This is where, amongst the plethora of progressive solutions emerging in response to C-19 including Robert Hockett‘s suggestion of a people’s QE via a digital dollar/pound, state bailouts receiving, in return, a Golden Share of corporate stock for governments (as endorsed by the FT), part of a managed shift to greater economic democracy and worker ownership or profit sharing – there is a connection be forged between QE and the Small and Medium Enterprise (SME) sector. In contrast to the mega-corporates, this sector can be an employment buffer, particularly when workers participate in decision making. They can be a bridge between the QE agenda, the central banks’ capacity to extract themselves from the “moral hazard extortion game” and the community wealth building initiative. The long term process of rebuilding after the pandemic will keep some of the emergency plumbing permanently in place to engineer a structural reform to our current, inequality generating, fragile and crisis prone economies.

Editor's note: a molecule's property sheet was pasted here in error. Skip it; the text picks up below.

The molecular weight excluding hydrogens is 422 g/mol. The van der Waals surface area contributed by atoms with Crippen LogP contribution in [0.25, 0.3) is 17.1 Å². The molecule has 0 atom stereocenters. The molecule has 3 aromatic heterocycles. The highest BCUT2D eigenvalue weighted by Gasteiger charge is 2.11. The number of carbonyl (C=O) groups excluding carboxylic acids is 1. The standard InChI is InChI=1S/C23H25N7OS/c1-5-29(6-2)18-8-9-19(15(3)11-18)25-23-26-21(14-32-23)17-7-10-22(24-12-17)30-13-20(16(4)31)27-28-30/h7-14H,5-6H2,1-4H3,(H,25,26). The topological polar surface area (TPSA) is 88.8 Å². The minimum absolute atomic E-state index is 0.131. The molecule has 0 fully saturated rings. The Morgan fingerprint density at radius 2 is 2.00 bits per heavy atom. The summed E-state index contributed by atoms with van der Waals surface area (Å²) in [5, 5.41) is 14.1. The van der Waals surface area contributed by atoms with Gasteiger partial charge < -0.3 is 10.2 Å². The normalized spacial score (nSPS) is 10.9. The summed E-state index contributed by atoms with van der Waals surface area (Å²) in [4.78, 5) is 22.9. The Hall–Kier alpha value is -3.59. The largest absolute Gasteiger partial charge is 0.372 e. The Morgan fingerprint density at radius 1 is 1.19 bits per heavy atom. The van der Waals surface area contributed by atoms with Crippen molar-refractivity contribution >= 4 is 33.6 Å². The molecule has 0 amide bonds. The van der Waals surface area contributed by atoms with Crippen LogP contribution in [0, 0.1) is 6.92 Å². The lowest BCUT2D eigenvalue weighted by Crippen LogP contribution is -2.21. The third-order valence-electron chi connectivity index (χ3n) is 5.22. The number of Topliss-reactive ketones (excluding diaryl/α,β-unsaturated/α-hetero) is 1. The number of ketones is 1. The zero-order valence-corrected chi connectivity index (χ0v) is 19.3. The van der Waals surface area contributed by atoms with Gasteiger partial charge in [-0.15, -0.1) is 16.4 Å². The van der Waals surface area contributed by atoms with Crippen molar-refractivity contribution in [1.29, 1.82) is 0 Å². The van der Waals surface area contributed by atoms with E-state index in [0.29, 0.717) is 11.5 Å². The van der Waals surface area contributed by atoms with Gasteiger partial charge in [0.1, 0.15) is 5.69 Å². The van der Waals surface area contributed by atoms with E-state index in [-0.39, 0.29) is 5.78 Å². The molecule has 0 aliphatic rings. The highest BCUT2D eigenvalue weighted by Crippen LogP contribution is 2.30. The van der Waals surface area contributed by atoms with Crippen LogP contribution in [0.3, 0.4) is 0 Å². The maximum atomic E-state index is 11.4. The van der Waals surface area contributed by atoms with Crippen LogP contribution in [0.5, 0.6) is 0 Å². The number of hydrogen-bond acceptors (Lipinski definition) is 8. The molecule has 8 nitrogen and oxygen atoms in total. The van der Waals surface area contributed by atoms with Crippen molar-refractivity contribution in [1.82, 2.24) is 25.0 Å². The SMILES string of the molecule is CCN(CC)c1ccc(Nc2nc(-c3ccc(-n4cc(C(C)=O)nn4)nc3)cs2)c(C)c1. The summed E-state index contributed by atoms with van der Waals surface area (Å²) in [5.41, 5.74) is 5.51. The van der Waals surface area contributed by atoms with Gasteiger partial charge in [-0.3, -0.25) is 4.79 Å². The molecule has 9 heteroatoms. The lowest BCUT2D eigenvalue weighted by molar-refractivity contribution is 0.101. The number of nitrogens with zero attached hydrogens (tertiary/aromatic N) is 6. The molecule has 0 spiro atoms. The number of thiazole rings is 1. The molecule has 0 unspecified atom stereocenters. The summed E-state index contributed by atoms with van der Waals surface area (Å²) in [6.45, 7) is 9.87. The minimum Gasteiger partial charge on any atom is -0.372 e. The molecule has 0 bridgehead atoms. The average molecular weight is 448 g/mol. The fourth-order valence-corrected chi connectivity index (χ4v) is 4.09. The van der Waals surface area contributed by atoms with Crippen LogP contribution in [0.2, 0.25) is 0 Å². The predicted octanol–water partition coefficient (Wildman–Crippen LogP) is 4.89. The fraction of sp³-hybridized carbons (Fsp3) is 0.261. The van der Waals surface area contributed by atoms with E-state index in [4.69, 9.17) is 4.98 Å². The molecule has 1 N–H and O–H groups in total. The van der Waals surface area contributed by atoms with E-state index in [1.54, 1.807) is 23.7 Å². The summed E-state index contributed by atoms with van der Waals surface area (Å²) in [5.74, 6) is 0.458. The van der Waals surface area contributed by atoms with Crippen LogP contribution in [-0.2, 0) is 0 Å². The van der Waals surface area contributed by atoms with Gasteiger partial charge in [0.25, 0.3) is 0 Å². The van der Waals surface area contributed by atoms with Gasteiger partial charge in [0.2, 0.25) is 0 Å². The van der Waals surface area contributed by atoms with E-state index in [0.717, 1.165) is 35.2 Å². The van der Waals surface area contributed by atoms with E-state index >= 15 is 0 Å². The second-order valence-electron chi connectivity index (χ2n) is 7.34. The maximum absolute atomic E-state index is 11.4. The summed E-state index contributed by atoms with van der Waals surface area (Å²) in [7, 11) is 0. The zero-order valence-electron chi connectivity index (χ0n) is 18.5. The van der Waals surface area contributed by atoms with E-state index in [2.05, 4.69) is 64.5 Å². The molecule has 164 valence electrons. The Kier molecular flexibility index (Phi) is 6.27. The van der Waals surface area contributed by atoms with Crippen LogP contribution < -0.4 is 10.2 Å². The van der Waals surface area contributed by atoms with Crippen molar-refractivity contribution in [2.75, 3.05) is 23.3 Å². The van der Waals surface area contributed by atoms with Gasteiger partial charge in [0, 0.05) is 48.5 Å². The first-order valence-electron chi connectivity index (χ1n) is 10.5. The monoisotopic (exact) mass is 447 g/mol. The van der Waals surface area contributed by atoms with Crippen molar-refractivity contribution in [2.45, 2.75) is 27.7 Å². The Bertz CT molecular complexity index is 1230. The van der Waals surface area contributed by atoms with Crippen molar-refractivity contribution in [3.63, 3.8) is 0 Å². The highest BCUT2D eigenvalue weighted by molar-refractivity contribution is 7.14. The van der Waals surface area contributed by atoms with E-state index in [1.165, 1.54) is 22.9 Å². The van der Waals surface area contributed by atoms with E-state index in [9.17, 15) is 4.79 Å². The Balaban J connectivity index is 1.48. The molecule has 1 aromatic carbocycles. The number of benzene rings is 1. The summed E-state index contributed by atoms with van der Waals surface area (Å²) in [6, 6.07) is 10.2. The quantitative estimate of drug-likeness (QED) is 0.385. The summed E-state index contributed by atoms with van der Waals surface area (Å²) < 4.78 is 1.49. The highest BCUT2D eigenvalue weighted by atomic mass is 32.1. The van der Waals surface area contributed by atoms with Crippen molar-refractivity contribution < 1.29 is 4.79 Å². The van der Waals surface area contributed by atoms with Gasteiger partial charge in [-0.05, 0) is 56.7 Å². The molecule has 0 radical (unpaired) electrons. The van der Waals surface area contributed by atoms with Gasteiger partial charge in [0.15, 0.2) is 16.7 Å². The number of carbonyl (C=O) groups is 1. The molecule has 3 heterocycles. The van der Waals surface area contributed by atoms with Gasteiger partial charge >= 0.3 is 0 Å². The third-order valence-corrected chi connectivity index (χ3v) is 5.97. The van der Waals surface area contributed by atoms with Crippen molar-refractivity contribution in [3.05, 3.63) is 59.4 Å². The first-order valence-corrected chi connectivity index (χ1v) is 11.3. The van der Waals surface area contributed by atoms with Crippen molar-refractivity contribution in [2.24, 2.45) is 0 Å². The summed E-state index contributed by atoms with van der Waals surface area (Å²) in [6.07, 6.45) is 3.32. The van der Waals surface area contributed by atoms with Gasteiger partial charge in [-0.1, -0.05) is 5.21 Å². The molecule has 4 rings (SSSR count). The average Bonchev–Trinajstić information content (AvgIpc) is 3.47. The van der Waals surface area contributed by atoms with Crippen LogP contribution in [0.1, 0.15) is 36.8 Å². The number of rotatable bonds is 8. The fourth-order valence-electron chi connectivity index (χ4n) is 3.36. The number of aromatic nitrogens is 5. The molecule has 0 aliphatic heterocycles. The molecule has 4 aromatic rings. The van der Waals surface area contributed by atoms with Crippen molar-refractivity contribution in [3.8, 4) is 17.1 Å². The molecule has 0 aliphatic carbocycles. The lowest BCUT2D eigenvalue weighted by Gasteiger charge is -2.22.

The community wealth building agenda arose from the ruins of extractive capitalism when localities such as Cleveland in the USA and Preston in the UK had economically to regenerate in their own terms. The key was to keep both production and consumption local with local government playing a key enabling role. One way to integrate all these different approaches is to give Central Bank QE the aim of supporting the SME sector in particular via wage support and providing much needed capitalisation with a retained stake in these enterprises. Taken in aggregate, this stake holding should be used to leverage employee ownership and a Citizens’ Sovereign Wealth Fund during the post-C19 recovery that will not return us all to the secular stagnation of the failed “recovery that wasn’t” from the global financial crisis of 2007–8. In the UK context, and to a certain extent in the USA, a community wealth building strategy based on SMEs could also contribute towards a regional re-balancing of wealth (and power) to geographical locales beyond London and the South-East or America’s coastal megacities.